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Why I created Hearty & Healthy

Updated: Sep 12, 2018


One week on...

Heart attacks and cardiac arrests are NOTHING like they are in the movies. The image of my beloved husband of not-even-two-years, Tim, enduring a cardiac arrest as he was pushed into an ambulance, will haunt me forever.

Actually, if you’re going to have a cardiac arrest, doing it as two burly paramedics called Dave and Simon are wheeling you into the back of their ambulance, is probably not a bad idea.


On the morning of Tim’s heart attack we’d had a blazing row about solar panels. He was due to go for his second ever personal training session at the gym, and for some unknown reason I decided to go with him so I could have a run on the treadmill. We still weren’t talking as we went our separate ways in the gym.


Towards the end of Tim’s session, I noticed he’d had to take himself off for a little tactical chunder, so I went to chat to the trainer Gary, who trains me as well. Something felt a little off. Tim wasn’t as fit as he could be, but he certainly wasn’t screamingly unfit.

Suddenly I got paged by the gym reception and I hurtled down the stairs and found Tim collapsed face down outside the gym door. He’d taken himself to the toilet, felt his arms starting to fail and had somehow got himself outside, where he’d fallen.


I started to ring an ambulance but a girl from the gym was already speaking to them and she passed me over. She asked me a number of questions and I just kept repeating, ‘He’s having a heart attack, we need an ambulance.’ I’m still not sure why I said it.


Tim is just 38 years old, so I don’t suppose anyone really expected that he actually was having a heart attack. That’s for old people, hugely obese people, and those who drink and smoke from morning until night, right? Wrong it would seem.


He wasn’t having the classic symptoms though like left arm or jaw pain, and instead of pain in his chest, he said it just felt heavy and crushed.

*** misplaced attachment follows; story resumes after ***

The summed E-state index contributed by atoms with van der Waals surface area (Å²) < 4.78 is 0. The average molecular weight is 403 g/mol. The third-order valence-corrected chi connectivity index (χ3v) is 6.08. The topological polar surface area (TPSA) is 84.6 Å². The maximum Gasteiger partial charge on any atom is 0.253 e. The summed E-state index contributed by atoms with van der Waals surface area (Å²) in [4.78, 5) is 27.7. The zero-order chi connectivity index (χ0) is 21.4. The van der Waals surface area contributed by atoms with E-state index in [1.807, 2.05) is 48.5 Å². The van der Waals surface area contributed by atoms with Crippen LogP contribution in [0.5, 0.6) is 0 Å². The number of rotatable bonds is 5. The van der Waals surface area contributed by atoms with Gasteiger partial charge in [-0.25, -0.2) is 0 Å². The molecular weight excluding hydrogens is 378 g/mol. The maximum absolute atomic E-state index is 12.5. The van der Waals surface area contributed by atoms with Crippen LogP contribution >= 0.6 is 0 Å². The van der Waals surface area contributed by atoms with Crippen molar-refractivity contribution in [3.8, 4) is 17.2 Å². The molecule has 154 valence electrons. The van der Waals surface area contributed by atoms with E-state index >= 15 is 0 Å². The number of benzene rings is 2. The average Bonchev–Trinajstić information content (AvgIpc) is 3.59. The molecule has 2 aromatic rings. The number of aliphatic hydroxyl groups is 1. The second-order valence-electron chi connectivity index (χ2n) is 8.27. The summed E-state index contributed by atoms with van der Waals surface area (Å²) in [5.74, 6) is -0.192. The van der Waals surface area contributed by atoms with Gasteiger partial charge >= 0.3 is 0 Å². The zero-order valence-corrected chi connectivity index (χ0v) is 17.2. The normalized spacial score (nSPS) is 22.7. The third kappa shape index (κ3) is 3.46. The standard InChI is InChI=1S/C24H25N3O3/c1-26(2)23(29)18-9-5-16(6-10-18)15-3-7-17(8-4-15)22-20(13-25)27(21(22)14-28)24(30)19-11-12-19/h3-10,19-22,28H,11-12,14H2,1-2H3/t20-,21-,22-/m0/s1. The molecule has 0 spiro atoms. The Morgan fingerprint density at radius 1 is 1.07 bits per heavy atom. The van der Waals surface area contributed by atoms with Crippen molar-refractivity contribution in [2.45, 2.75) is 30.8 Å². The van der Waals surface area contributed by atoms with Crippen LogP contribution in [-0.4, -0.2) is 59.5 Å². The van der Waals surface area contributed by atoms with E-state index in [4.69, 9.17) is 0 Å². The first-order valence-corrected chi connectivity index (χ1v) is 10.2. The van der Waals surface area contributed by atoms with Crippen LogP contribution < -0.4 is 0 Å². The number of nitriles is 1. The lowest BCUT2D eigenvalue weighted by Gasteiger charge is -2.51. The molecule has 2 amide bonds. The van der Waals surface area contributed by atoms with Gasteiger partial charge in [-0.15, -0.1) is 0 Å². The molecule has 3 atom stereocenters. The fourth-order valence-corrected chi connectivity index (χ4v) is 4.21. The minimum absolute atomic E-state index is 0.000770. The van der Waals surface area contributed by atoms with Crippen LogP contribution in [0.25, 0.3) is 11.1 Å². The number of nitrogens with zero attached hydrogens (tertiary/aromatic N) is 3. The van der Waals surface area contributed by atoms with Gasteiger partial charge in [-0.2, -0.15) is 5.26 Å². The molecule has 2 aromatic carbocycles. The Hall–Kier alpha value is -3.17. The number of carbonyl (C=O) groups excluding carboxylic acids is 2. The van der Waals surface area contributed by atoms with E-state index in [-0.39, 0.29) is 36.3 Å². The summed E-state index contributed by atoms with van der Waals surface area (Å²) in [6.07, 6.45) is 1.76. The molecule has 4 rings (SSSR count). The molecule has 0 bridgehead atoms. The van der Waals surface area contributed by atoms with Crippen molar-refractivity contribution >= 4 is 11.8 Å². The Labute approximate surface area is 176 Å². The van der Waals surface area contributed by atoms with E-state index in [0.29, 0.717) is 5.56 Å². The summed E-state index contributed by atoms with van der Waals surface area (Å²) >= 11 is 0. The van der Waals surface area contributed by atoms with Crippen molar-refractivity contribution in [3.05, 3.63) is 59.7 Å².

The paramedics were just around the corner and arrived in only three or four minutes. As they pushed him up inside, he began to go into cardiac arrest. The paramedics slammed the doors and got to work.


Standing there, on my own, staring at the closed doors of the ambulance was one of the worst moments of my life.


And all I could think about was, ‘I’ll never, ever get to say sorry to him for being mental about solar panels.’ I felt utterly helpless.


People from the gym, plus three other ambulances, a rapid response paramedic and a police car, turned up and some sat with me. A paramedic called Matt took me into his ambulance and told me Tim was alive. I remember seeing his sushi lunch on the dashboard and apologising for interrupting his lunchbreak.


They told me Tim was conscious and knew who he was and said I could see him. He was sitting up on the trolley, covered in wires and with an oxygen mask covering his face, and we both apologised about 'Solargate' and told each other we loved each other. An added bonus was the paramedics had hacked away at his hideous lime green and blue t-shirt, which Tim always insisted on wearing on holidays. Thanks, chaps, I owe you one, or ten.


We were blue-lighted straight to the Queen Alexandra Hospital in Portsmouth, a cardiac centre of excellence, and they wheeled Tim straight into the ‘cath lab’ to have a life-saving stent fitted to his main coronary artery, which had been completely blocked.

I was taken into the staff room and given sweet tea, after a nurse found me sobbing and leaning against a wall.


An hour and a half later, after an emotional reunion with Tim’s parents and his best friend, we were taken to see him, in his sunny private room, with nothing more than a tiny cut in his wrist, where they’d gone in to fit the stent.


The NHS rules all.


Tim’s artery had been almost completely blocked, and his exertions at the gym likely dislodged a piece of plaque, which then fully blocked his artery and sent his heart into a ventricular fibrillation cardiac arrest.

Two days after, we were sent home to begin life with anxiety in our hearts, but also a new-found respect for life, our diets and lifestyles, and each other.


Tim’s heart attack was likely caused by a genetic proclivity to heart disease, high blood pressure and high cholesterol, coupled with a very stressful job, binge drinking and smoking at weekends, a poor diet and not enough exercise.


Everything came together to cause it, but the universe came together to save us. I’ll never not be grateful for every single person who saved my Tim that day.


Since then, we’ve embarked on a new diet and a new lifestyle and Hearty & Healthy is our way to share our journey, our pictures, our recipes and everything we learn along the way.

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